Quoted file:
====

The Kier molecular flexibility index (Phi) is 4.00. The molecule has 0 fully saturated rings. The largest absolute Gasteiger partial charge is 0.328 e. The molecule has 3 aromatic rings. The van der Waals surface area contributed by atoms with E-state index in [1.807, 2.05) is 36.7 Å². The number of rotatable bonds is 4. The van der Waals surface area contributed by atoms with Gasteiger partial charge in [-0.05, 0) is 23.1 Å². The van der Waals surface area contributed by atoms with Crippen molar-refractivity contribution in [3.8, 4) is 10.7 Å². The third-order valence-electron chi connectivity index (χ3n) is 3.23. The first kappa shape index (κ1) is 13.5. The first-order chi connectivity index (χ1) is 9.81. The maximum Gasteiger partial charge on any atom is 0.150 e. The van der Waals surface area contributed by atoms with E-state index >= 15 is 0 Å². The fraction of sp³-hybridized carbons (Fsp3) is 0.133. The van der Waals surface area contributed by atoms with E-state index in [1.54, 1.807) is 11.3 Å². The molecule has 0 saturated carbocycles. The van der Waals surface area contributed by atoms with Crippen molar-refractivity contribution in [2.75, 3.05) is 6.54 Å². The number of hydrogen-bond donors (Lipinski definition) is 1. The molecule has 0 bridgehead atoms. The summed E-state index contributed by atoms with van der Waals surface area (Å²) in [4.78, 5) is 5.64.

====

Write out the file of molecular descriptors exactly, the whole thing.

The Kier molecular flexibility index (Phi) is 4.00. The molecule has 0 fully saturated rings. The largest absolute Gasteiger partial charge is 0.328 e. The molecule has 3 aromatic rings. The van der Waals surface area contributed by atoms with E-state index in [1.807, 2.05) is 36.7 Å². The number of rotatable bonds is 4. The van der Waals surface area contributed by atoms with Gasteiger partial charge in [-0.05, 0) is 23.1 Å². The van der Waals surface area contributed by atoms with Crippen molar-refractivity contribution in [3.8, 4) is 10.7 Å². The third-order valence-electron chi connectivity index (χ3n) is 3.23. The first kappa shape index (κ1) is 13.5. The first-order chi connectivity index (χ1) is 9.81. The maximum Gasteiger partial charge on any atom is 0.150 e. The van der Waals surface area contributed by atoms with E-state index >= 15 is 0 Å². The fraction of sp³-hybridized carbons (Fsp3) is 0.133. The van der Waals surface area contributed by atoms with E-state index in [1.54, 1.807) is 11.3 Å². The molecule has 0 saturated carbocycles. The van der Waals surface area contributed by atoms with Crippen molar-refractivity contribution in [2.75, 3.05) is 6.54 Å². The number of hydrogen-bond donors (Lipinski definition) is 1. The molecule has 0 bridgehead atoms. The summed E-state index contributed by atoms with van der Waals surface area (Å²) in [4.78, 5) is 5.64.